Trinity 'taking a stand' against UnitedHealthcare

Trinity Health of New England, part of Livonia, Mich.-based Trinity Health, is not budging in its negotiations with UnitedHealthcare over a new contract to replace the current deal that expires at midnight on June 30.

THNE, which comprises three acute care hospitals in Connecticut and one in Massachusetts, said in a statement to Becker's that UnitedHealthcare proposes increases far below the rates of other area payer contract renewals. 

"We are taking a stand now because we must — we can no longer sustain low reimbursement," a spokesperson for THNE said. 

"We are simply asking for fair rates that other payers have agreed to," the health system said. "UnitedHealthcare is making billions, frequently denying, delaying and underpaying claims, and reimbursing at below market rates while patients' out-of-pocket costs continue to increase and not-for-profit providers like us struggle to invest in the medical innovations, technologies and programs our communities depend on."

Both parties have been negotiating terms to renew the contract for THNE's hospitals, facilities and physicians over the past several months. If they cannot agree a deal, the health system will be out of network for Medicare Advantage, Medicaid and employer-sponsored commercial plans, effective July 1. 

The negotiations come at a time when many health systems are seeing patient volumes rebound, which has helped some offset the high costs of labor and supplies. However, many systems are still struggling to improve their operating margins while large commercial payers reported billions in profits in 2023. 

UnitedHealthcare's total earnings from operations increased 14.2% year over year to $16.4 billion in 2023. Its parent company, UnitedHealth Group, reported net earnings of $22.4 billion, up 11.2% year over year.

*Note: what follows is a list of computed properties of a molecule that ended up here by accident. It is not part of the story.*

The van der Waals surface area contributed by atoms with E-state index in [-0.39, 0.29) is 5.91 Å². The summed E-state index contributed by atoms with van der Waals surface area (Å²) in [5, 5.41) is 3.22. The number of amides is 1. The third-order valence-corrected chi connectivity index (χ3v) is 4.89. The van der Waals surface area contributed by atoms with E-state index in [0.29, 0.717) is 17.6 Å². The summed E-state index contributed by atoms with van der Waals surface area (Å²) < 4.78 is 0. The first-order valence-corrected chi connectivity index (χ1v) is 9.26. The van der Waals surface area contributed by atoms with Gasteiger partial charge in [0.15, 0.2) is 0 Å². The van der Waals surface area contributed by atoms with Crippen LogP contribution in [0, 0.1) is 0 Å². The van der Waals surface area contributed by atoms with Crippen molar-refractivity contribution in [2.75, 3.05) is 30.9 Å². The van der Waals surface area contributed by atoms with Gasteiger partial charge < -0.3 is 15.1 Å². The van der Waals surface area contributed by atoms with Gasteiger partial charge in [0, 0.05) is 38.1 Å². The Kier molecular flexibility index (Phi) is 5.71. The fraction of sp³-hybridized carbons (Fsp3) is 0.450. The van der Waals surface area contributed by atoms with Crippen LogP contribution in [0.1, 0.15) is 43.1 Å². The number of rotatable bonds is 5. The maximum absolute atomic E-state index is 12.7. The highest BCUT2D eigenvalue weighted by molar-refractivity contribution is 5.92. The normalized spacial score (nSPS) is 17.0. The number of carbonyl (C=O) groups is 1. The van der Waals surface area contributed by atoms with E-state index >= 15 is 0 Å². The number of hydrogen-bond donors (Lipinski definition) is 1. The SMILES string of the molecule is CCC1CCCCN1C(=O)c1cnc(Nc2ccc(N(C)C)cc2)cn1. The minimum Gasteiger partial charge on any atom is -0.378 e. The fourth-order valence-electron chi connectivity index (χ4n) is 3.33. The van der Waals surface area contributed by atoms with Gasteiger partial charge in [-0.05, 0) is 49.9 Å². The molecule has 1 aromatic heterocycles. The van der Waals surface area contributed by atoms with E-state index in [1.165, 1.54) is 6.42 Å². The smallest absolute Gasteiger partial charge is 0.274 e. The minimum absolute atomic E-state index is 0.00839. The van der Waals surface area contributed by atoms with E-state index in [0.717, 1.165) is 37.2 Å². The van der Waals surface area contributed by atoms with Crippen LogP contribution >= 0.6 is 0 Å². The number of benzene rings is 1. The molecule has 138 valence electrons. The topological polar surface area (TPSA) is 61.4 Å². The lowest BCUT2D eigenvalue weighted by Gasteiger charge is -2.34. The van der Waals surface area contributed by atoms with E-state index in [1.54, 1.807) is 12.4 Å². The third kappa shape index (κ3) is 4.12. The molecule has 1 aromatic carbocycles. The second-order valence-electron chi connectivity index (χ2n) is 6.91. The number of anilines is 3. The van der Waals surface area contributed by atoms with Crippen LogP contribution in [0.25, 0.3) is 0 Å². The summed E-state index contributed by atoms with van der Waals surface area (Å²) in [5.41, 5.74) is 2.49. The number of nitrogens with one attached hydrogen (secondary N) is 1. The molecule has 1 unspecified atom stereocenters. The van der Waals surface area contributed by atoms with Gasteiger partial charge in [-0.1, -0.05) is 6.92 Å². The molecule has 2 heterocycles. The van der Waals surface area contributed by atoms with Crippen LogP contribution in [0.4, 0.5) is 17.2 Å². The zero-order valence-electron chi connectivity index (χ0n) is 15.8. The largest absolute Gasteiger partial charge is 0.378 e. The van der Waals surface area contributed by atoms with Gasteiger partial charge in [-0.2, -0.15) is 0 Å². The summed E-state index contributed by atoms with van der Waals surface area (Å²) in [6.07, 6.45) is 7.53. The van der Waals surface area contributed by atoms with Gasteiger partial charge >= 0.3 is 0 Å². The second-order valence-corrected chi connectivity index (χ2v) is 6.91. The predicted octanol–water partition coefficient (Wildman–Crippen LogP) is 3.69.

On the other side of the negotiation table is Trinity Health, a 101-hospital, nonprofit system. It reported $69.8 million in operating income (0.4% margin) for the nine months ending March 31, compared to a $263.1 million operating loss (-1.6% margin) for the prior-year period. 

"We've dealt with UnitedHealthcare's forceful negotiations and low rates for years because we didn't want to go out of network and disrupt care," a THNE spokesperson said. "The payment we receive from UnitedHealthcare does not appropriately cover the true cost of care we provide, especially given the cost inflation we have experienced, which is why we need a fair rate increase."

THNE is seeking a more than 30% price hike for employer-sponsored commercial plans that would take effect over the next 24 months, a spokesperson for UnitedHealthcare said in a statement shared with Becker's. The insurer said THNE has demanded "outlandish rate increases" that would significantly drive up healthcare costs in Connecticut and Massachusetts, arguing that the health system's latest demands would increase costs by about $33 million for people enrolled in UnitedHealthcare's employer-sponsored commercial plans.

THNE claims that UnitedHealthcare is misrepresenting the situation and "not putting patients first."

In a message posted to its website, the health system said it wants "new agreements that more adequately cover the cost of the care we provide to our patients with UnitedHealthcare commercial and Medicare Advantage plans."

"They continue to not reimburse us fairly and deny or underpay claims, so they can use those dollars to bolster their own pockets and those of their shareholders," according to the health system. "Health insurers, including UnitedHealthcare, are posting record-breaking profits for shareholders, while we are expected to cover gaps. We cannot continue to do more with less."

THNE also fought publicly over a contract with Cigna earlier this year before reaching a new multiyear deal in February, but it is not the only health system that is taking a tougher stance on contract renewals with payers. 

Chicago-based CommonSpirit said it is also pushing for change in the dynamics of payer-provider relationships and is drawing a hard line on contract renewals "so payers absorb a share of inflation." 

Eleven of CommonSpirit's hospitals in Colorado went out of network for more than two weeks with Anthem Blue Cross Blue Shield of Colorado. The system said it made the decision after Anthem BCBS "failed to offer terms that fairly reimburse for services provided to its members, and equitably cover the burden to get reimbursed timely and accurately." 

CommonSpirit and Anthem BCBS on May 17 reached a five-year agreement, which is retroactive to May 1, when the previous contract expired. The agreement covers commercial, Medicare Advantage and individual plans. 

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